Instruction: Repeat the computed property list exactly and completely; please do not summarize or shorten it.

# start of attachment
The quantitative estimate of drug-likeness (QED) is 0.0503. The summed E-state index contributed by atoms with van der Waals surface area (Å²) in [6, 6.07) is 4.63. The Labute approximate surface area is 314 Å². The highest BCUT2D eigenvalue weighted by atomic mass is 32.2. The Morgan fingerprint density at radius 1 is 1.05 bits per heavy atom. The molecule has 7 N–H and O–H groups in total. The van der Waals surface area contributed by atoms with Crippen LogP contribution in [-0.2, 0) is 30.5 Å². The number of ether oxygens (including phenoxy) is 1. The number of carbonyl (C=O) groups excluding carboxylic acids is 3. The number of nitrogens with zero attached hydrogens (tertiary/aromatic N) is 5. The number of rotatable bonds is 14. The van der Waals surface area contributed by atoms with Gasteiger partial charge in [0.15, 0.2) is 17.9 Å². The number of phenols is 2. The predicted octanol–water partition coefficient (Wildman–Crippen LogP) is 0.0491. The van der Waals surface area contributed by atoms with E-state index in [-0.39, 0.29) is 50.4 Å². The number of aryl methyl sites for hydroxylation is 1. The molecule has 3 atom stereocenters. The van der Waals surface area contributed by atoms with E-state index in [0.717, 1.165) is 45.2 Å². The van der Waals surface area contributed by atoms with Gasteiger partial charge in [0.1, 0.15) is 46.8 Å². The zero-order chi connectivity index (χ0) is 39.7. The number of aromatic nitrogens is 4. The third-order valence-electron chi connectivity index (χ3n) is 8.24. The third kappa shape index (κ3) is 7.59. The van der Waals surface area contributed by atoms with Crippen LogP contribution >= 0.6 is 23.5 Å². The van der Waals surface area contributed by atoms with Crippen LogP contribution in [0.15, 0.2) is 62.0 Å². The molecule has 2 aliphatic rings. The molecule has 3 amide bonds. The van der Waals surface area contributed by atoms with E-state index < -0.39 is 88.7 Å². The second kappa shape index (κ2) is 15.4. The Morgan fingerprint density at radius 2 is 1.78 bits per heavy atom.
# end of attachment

The quantitative estimate of drug-likeness (QED) is 0.0503. The summed E-state index contributed by atoms with van der Waals surface area (Å²) in [6, 6.07) is 4.63. The Labute approximate surface area is 314 Å². The highest BCUT2D eigenvalue weighted by atomic mass is 32.2. The Morgan fingerprint density at radius 1 is 1.05 bits per heavy atom. The molecule has 7 N–H and O–H groups in total. The van der Waals surface area contributed by atoms with Crippen LogP contribution in [-0.2, 0) is 30.5 Å². The number of ether oxygens (including phenoxy) is 1. The number of carbonyl (C=O) groups excluding carboxylic acids is 3. The number of nitrogens with zero attached hydrogens (tertiary/aromatic N) is 5. The number of rotatable bonds is 14. The van der Waals surface area contributed by atoms with Gasteiger partial charge in [0.15, 0.2) is 17.9 Å². The number of phenols is 2. The predicted octanol–water partition coefficient (Wildman–Crippen LogP) is 0.0491. The van der Waals surface area contributed by atoms with E-state index in [-0.39, 0.29) is 50.4 Å². The number of aryl methyl sites for hydroxylation is 1. The molecule has 3 atom stereocenters. The van der Waals surface area contributed by atoms with E-state index in [0.717, 1.165) is 45.2 Å². The van der Waals surface area contributed by atoms with Gasteiger partial charge in [0.1, 0.15) is 46.8 Å². The zero-order chi connectivity index (χ0) is 39.7. The number of aromatic nitrogens is 4. The third-order valence-electron chi connectivity index (χ3n) is 8.24. The third kappa shape index (κ3) is 7.59. The van der Waals surface area contributed by atoms with Crippen LogP contribution >= 0.6 is 23.5 Å². The van der Waals surface area contributed by atoms with Crippen LogP contribution in [0.15, 0.2) is 62.0 Å². The molecule has 2 aliphatic rings. The molecule has 3 amide bonds. The van der Waals surface area contributed by atoms with E-state index < -0.39 is 88.7 Å². The second kappa shape index (κ2) is 15.4. The Morgan fingerprint density at radius 2 is 1.78 bits per heavy atom.